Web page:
Homologous recombination can only repair DSBs in late S/G2 phases using the undamaged DNA homologue as a template (7). After low-LET radiation, about 20–30% of the DSBs are repaired by homologous recombination in G2 cells (31). High-LET radiation exposure induces short fragments of linear DNA that do not affect homologous recombination-related MRE11 binding efficiency, and which result in the same efficiency of homologous recombination repair in high- or low-LET irradiated cells (25). Moreover, it was reported that end resection occurs and promotes homologous recombination repair when rapid repair by NHEJ to rejoin complex DSBs does not occur after exposure to high-LET radiation in G2 cells (31). Recently, it was reported that end-resection also occurs and promotes repair after exposure to high-LET radiation in G1 cells (38). It was proposed that the end-resection activity in G1 phase may promote microhomology mediated end joining (MMEJ) to repair DSBs that cannot be efficiently repaired by NHEJ (38). Because NHEJ repair was suppressed by high-LET radiation, it was reported that the main target of radiosensitization was homologous recombination repair during high-LET irradiation (24, 25). However, deficiencies in homologous recombination did not increase with increasing LET values, and there was a low constant SER value of about 2 regardless of the different LET values used (Fig. 3). This point suggests that the functions in the 2 KO cell lines (NHEJ and homologous recombination) are independent (or almost independent) of each other. The shoulder of the survival curve generated with homologous recombination repair became smaller in the high-dose region after exposure to high-LET radiation, but not after low-LET radiation exposure in NHEJ deficient cells (26, 28). It is unknown how much the activation of homologous recombination and MMEJ pathways contributed to cell survival in cells exposed to high-LET radiation.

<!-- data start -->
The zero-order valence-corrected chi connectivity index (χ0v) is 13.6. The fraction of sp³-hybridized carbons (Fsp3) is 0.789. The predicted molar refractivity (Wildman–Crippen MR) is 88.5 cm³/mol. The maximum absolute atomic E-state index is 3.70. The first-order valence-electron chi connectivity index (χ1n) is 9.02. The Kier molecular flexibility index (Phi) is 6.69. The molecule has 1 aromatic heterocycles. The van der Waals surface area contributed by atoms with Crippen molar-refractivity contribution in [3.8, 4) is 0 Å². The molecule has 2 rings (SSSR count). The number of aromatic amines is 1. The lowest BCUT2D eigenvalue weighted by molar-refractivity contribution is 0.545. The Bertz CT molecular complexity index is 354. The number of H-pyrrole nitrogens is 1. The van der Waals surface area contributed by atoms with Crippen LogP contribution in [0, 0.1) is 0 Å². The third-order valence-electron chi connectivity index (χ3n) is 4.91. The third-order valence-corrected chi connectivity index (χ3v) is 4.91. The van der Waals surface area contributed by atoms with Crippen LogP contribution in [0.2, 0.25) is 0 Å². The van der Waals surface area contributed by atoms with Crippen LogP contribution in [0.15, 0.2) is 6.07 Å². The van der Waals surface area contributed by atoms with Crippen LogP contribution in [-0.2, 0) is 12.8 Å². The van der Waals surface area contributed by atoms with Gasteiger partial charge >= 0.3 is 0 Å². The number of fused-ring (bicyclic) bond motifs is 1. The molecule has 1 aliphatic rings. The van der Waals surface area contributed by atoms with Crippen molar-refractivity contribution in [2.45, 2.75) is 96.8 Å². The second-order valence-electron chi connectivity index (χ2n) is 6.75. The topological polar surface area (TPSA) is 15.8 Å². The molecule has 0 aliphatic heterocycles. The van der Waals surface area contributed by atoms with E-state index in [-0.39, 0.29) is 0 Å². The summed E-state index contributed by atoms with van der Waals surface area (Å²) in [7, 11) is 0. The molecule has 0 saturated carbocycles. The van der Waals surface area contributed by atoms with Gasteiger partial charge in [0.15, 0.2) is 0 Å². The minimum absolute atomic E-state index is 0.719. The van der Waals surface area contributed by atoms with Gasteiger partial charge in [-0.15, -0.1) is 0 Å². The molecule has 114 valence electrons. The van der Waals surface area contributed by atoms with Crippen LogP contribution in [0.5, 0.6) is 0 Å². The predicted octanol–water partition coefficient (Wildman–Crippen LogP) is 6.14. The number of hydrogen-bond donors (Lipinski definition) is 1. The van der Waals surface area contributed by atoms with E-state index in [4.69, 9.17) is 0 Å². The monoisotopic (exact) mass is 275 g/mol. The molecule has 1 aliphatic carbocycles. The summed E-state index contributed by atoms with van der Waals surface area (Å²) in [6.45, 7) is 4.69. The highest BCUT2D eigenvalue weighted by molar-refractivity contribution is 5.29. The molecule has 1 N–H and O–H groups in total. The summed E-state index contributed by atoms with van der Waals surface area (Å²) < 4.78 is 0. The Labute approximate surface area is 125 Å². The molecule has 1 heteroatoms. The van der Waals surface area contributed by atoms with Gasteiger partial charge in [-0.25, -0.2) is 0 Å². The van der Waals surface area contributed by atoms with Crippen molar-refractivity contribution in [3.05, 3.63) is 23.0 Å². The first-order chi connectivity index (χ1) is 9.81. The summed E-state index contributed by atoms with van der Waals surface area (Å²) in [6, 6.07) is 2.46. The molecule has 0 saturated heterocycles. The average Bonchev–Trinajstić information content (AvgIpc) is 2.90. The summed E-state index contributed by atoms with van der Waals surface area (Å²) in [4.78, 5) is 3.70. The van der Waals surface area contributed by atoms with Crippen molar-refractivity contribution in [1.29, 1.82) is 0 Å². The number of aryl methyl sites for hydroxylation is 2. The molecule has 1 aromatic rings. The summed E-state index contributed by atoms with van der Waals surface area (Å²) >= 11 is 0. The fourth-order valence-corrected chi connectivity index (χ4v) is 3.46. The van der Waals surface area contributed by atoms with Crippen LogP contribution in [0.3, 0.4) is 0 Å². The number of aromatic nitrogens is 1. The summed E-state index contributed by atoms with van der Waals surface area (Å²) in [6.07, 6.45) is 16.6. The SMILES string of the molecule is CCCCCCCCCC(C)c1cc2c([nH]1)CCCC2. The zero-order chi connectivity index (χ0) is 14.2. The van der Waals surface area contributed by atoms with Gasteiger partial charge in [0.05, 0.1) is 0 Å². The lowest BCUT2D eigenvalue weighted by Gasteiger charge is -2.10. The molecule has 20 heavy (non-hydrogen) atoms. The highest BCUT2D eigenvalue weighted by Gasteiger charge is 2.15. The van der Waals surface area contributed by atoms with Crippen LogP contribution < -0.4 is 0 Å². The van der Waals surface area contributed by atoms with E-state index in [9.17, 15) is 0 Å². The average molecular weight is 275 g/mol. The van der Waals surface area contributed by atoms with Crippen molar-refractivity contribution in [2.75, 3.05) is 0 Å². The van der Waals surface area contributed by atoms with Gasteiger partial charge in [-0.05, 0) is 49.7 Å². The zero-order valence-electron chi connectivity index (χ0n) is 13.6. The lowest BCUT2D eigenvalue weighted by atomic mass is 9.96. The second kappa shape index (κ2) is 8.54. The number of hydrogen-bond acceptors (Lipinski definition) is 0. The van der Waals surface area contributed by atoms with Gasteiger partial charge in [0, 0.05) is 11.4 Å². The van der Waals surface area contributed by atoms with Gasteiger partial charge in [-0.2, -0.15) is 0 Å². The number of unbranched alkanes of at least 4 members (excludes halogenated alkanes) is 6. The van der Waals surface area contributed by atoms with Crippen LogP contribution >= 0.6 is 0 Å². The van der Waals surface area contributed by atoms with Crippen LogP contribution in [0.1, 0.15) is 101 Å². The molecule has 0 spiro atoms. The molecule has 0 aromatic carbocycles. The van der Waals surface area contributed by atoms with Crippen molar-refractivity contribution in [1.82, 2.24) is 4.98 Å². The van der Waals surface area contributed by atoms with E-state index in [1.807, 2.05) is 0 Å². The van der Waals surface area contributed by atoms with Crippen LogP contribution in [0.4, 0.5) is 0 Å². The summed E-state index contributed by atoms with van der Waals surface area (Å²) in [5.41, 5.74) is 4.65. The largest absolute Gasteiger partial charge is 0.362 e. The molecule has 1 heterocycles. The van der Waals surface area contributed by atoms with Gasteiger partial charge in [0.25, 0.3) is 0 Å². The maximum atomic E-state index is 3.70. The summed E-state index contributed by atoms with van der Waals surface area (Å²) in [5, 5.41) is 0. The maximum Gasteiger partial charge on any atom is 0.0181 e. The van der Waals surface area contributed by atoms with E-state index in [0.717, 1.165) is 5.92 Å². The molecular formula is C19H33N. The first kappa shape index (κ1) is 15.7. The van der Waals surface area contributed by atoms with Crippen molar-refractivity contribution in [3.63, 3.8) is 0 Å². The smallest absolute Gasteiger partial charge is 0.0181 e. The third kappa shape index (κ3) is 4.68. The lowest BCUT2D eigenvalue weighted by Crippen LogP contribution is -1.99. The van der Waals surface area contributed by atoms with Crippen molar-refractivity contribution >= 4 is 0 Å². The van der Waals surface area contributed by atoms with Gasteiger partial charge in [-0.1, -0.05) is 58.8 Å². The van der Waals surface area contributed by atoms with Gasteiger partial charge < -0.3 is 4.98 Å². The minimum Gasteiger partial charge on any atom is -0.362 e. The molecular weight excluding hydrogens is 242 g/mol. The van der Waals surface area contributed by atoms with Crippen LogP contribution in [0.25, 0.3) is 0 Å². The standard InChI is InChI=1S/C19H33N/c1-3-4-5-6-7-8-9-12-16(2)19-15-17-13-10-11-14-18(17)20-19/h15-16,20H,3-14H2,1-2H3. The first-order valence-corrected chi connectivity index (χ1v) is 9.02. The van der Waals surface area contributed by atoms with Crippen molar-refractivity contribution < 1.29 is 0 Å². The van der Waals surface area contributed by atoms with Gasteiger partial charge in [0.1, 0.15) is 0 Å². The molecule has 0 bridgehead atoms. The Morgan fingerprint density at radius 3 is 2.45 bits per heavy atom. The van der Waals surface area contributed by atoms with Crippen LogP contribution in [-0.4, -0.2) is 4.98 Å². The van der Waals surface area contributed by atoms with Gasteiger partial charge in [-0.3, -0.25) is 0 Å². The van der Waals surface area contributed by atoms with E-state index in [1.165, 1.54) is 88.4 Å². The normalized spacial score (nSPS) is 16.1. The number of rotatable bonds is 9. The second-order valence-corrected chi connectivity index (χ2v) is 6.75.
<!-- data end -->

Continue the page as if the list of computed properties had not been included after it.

In addition, it was reported that a backup NHEJ (B-NHEJ), DNA-PK independent NHEJ, acts in Ku70/80 and/or Lig4 KO MEF (39, 40), and also that DSBs are repaired by DNA-PK dependent NHEJ (D-NHEJ) in human G1 cells (7). It is unknown to what degree the activation of B-NHEJ contributed to cell survival in cells exposed to high-LET radiation.

Advantages of Combining C-Ion Beams and NHEJ Inhibitors

It is important to remember when using radiation therapy that NHEJ is used by all cells and tissues, including dose-limiting late-reacting tissues such as spinal cord and stromal tissues, which give rise to fibrosis and telangiectasia. In attempting to identify drugs that can improve radiation therapy outcomes, targeting NHEJ may likely present greater risks than inhibiting homologous recombination (7). However, this disadvantage of tumor nonspecificity may be reduced when NHEJ is targeted by combining it with C-ion beams because of more precise dose distributions. There is also some concern related to immunosuppression because NHEJ is an integral part of the V(D)J immune recombinational pathway (41). However, on the positive side the risk of secondary cancers may be reduced through the inhibition of error-prone NHEJ repair.